Growth Trends for Related Jobs
While the executive manager in some companies is a very visible person, appearing in company advertisements and media appearances, other executive managers work quietly behind the scenes. Whatever their style, executive managers have similar responsibilities for the operation of their organization. While being an executive manager can be a rewarding experience, both financially and personally, the unwritten part of the executive job description often requires long hours, including evenings and weekends, and balancing family and personal obligations with work needs.
An executive manager defines the vision and goals of his department, or the entire company or organization. He does this by implementing policies and procedures, and by establishing budgets. Executive managers also oversee personnel decisions, such as hiring and firing, and also compensation. Managing contracts and negotiations, as well as analyzing data to make the best business decisions are key elements of the executive manager's responsibilities.
Types of Executive Managers
The Chief Executive Officer, or CEO, is probably the most familiar type of executive manager, but there are others as well. In the private sector, there are Chief Operating Officers, or COOs, and Chief Financial Officers, or CFOs; in the public sector, a city mayor or even the police or fire chief are executive managers. In eduction, the school principal or superintendent are examples in public schools, while the dean is an executive manager working in a college or university setting.
In a non-profit organization, the top person in charge is usually called the executive director. The director job description is essentially the same as for an executive manager, with specific skills and experience required depending on the nature of the non-profit.
Qualifications and Skills
An executive manager must be able to make decisions, sometimes quickly, based on available information. She must also be someone that the organization sees as a leader, or a person that they can easily follow. Good communications skills are key, both oral and written, as she should be able to convey complex thoughts and processes clearly and concisely. To meet the set goals, a good executive manager is also able to build a diverse team with different talents and personalities.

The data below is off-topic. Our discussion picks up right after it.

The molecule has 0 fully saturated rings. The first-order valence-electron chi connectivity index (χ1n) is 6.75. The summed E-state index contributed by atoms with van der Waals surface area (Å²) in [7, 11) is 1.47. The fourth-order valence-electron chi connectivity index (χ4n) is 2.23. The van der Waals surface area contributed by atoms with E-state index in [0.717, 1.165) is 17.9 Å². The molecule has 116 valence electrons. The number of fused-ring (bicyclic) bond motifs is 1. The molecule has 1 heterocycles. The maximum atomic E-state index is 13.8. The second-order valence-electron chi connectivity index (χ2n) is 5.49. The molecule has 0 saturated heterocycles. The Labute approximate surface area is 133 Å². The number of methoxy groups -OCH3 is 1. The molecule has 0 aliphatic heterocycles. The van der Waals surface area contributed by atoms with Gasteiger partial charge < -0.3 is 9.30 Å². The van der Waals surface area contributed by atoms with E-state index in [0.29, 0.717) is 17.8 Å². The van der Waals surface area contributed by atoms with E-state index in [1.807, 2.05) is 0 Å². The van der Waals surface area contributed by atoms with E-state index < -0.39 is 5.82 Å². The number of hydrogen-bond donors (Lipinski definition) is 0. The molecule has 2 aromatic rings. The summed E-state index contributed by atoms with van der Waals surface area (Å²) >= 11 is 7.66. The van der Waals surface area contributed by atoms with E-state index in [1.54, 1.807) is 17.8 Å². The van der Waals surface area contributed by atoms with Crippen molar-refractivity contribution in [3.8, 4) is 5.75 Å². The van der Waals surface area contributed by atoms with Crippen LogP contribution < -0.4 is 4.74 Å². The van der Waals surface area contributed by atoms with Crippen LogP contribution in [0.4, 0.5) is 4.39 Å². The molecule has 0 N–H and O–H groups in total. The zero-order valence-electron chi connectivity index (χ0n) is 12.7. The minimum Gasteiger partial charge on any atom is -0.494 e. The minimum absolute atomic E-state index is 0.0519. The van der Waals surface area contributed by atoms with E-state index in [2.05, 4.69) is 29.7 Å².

According to the Bureau of Labor Statistics (BLS), the median pay for a top executive as of 2017 was $183,270 per year. The large variance in salary is due to the differences in responsibilities depending on the industry, as well as the differences between public and private sector employment. Benefits are also a large part of compensation with many executive management positions, and include club memberships, company vehicles and even the use of company airplanes in some cases.
Job Outlook and Advancement Opportunities
The BLS notes that the total number of top executives employed in the United States will grow by 8 percent through 2026, which is about the average for all occupations.
Opportunities for advancement often happen by moving from an executive management position in one company to the same type of position in a larger or more prestigious company. Competition for these jobs is strong because of the high salaries and level of prestige, but candidates with proven leadership and management skills, as well as solid experience, face the best prospects of advancement either with current employers or new companies.
Minimum Education Requirements
Education requirements vary for executive managers, depending on the field and type of company. At the minimum, a bachelor's degree is required for most positions, although an advanced degree gives an applicant an advantage over competing applicants. Some health care and educational executive managers must have a doctoral degree to be considered for positions. Additional, specialized training in related fields may also be required.
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